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CAB Chief Explains Nixing of Online Ad Effort

Cabletelevision Advertising Bureau President/CEO Sean Cunningham says the cable industry recognizes that the future is electronic and online. However, it is not the version of an online ad auction his cable network members had been testing for the past month.

He filled B&C in on the CAB's realization after those big cable networks said they won't use a proposed eBay-hosted auction market for selling ad time,. The move strikes a major blow to the planned $50 million effort to create a new online ad market.

The CAB member national networks "will no longer be participating in further trials or usage of the eBay Online Media Exchange system effective immediately," CAB said Monday in a statement, making official last week's decision not to continue with the project.

The auction had been pushed by Wal-Mart's Julie Roehm and was being tested by the Cabletelevision Advertising Bureau's network members, including Viacom, Discovery, ESPN, Lifetime, A&E, and Turner, which represent close to half of the top 100 ad-supported cable nets.

Wal-Mart and other advertisers were looking for an online route to potentially lower ad rates as a wider field competed for their business.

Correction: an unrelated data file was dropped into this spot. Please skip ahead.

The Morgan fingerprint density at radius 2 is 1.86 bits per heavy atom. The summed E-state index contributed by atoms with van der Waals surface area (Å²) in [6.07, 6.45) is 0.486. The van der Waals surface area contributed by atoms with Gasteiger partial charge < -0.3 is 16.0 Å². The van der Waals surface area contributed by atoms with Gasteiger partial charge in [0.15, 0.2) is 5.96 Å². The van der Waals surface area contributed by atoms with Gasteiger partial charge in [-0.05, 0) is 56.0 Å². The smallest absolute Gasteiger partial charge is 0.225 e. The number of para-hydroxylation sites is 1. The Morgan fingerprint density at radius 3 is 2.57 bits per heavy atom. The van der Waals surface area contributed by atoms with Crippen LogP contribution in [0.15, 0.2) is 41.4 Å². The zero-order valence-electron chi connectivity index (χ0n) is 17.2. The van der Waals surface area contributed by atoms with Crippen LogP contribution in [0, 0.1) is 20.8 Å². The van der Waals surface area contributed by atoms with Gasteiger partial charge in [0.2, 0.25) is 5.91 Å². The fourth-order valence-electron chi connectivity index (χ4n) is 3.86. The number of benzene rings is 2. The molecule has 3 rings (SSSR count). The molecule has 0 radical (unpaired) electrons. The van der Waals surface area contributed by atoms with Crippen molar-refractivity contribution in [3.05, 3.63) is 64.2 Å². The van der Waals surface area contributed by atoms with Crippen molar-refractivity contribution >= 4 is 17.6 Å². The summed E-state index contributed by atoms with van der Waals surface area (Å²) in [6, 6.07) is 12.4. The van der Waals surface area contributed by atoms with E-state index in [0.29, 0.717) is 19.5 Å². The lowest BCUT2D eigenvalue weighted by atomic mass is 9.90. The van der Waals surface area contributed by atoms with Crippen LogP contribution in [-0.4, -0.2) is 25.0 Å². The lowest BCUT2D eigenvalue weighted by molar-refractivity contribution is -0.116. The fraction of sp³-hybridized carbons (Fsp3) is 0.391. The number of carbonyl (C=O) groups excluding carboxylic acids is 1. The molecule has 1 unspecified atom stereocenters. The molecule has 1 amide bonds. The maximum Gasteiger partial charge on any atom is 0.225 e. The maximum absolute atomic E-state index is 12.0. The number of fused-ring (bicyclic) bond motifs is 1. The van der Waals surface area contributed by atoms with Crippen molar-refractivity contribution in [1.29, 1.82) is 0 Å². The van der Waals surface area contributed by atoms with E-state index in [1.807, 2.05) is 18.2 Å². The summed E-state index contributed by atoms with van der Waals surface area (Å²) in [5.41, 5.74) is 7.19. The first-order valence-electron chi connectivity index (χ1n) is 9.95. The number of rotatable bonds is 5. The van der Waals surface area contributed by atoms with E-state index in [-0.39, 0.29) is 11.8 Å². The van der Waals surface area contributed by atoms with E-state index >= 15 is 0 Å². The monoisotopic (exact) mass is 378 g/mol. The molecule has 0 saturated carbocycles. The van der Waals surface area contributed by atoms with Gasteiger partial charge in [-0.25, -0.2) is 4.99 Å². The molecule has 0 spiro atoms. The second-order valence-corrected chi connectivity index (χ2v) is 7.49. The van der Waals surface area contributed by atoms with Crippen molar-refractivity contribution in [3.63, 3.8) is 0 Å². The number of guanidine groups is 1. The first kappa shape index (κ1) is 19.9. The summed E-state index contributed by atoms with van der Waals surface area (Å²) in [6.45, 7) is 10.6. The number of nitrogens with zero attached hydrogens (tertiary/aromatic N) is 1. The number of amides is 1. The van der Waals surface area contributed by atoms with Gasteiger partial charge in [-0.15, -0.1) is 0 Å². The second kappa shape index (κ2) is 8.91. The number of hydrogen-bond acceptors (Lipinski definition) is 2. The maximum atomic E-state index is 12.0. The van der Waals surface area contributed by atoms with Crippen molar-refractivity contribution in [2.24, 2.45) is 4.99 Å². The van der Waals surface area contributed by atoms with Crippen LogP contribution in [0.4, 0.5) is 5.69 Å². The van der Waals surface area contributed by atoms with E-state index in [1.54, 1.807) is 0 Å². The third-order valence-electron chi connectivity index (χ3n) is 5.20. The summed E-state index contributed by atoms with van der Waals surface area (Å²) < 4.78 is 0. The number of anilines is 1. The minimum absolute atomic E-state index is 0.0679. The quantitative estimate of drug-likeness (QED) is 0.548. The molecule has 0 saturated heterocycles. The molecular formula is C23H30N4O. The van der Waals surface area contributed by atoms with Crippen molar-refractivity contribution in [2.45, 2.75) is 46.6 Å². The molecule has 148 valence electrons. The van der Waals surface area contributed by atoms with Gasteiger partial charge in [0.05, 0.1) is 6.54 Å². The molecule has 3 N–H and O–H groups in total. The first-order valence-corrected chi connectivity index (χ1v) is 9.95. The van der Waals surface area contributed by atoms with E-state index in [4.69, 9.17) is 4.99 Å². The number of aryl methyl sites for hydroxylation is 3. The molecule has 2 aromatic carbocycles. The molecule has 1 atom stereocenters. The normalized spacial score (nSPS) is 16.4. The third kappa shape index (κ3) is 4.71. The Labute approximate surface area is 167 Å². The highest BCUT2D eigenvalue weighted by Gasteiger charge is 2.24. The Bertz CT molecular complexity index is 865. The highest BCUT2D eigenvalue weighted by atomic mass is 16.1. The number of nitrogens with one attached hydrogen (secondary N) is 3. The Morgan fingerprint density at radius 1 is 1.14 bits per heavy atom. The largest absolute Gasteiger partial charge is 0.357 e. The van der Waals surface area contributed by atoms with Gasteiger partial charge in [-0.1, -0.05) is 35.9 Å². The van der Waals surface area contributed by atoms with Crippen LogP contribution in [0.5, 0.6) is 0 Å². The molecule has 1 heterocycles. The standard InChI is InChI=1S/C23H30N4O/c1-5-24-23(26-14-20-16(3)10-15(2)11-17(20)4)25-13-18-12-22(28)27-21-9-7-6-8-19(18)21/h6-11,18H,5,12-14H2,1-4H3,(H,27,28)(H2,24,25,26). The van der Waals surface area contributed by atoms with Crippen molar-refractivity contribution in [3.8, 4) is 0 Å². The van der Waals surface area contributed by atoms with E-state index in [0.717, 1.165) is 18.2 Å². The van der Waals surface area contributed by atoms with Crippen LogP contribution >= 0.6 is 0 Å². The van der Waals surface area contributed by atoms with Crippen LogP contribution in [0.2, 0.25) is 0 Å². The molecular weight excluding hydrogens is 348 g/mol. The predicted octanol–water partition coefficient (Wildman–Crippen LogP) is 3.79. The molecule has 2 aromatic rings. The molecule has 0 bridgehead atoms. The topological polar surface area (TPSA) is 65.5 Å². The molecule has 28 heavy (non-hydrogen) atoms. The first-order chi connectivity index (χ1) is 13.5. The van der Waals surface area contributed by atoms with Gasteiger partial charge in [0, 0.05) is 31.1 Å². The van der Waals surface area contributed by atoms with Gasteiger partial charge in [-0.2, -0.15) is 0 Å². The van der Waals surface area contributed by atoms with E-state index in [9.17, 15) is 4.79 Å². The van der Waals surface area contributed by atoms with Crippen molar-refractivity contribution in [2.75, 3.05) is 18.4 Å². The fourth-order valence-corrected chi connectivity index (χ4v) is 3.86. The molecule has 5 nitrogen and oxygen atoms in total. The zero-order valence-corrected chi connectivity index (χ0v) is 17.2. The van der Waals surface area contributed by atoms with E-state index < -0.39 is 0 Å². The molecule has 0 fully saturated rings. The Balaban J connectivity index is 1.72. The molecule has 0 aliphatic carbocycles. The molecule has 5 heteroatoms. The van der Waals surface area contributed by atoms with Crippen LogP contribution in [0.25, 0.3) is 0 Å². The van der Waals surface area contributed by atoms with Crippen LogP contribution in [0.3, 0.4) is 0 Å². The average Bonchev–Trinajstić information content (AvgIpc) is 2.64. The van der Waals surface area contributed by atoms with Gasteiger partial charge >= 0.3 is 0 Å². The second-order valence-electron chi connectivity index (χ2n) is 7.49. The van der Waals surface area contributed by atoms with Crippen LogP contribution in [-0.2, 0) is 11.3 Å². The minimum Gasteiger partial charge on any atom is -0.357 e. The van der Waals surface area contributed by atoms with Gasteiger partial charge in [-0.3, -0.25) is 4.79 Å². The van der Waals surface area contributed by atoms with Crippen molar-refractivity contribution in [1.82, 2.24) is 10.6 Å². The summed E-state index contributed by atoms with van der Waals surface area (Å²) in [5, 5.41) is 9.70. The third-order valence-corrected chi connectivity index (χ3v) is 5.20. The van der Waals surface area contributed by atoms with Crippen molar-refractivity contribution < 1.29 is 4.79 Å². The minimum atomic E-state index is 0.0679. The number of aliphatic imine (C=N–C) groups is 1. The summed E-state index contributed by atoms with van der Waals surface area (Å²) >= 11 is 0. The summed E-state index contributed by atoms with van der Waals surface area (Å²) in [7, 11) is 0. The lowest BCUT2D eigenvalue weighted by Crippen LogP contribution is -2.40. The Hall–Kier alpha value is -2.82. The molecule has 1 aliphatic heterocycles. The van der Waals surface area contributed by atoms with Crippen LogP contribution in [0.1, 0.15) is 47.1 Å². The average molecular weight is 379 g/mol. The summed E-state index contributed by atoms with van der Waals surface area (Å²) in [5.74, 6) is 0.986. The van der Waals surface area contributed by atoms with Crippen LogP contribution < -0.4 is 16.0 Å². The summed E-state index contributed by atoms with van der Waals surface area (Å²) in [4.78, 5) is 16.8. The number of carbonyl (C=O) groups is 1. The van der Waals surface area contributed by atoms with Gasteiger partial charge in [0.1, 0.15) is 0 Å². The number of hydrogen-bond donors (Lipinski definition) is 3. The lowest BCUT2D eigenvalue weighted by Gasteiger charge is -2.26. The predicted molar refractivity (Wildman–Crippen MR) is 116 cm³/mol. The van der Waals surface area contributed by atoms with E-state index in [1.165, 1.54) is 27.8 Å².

The cable nets had been kicking the tires on the system for a month, but concluded Monday it was "too narrow an application, had clear connectivity issues related to cable’s emerging end-to-end e-business platforms and lacked the provisions necessary for capturing critical strategic and idea-driven intelligence during a buy,” said Cunningham.

Cunningham also cited the refusal by "major members of the agency community" to participate in the test, including Starcom and Mediaedge:cia. Cunningham said CAB had been looking for broader agency participation beyond anchor agencies Magna Global, Zenith Advertising, Carat and PHD.

Cunningham said that, from the beginning, the promise was that more clients and agencies would be buying in to the concept, but that those promises did not materialize.

It was not a case of the risk that a stock market-like auction of ad time would result in lower prices and less money for cable nets.

Cunningham says no, and that "auction" is the wrong word anyway: "We know we have an electronic future," he says, adding that CAB would be open to doing what they do now more effectively and efficiently. This, he said, was about a system that the cable nets spent a month with and that lacked the functionality and breadth to capture nuanced process of buying and selling TV ad time. "We unanimously believed this was not going to work," he told B&C.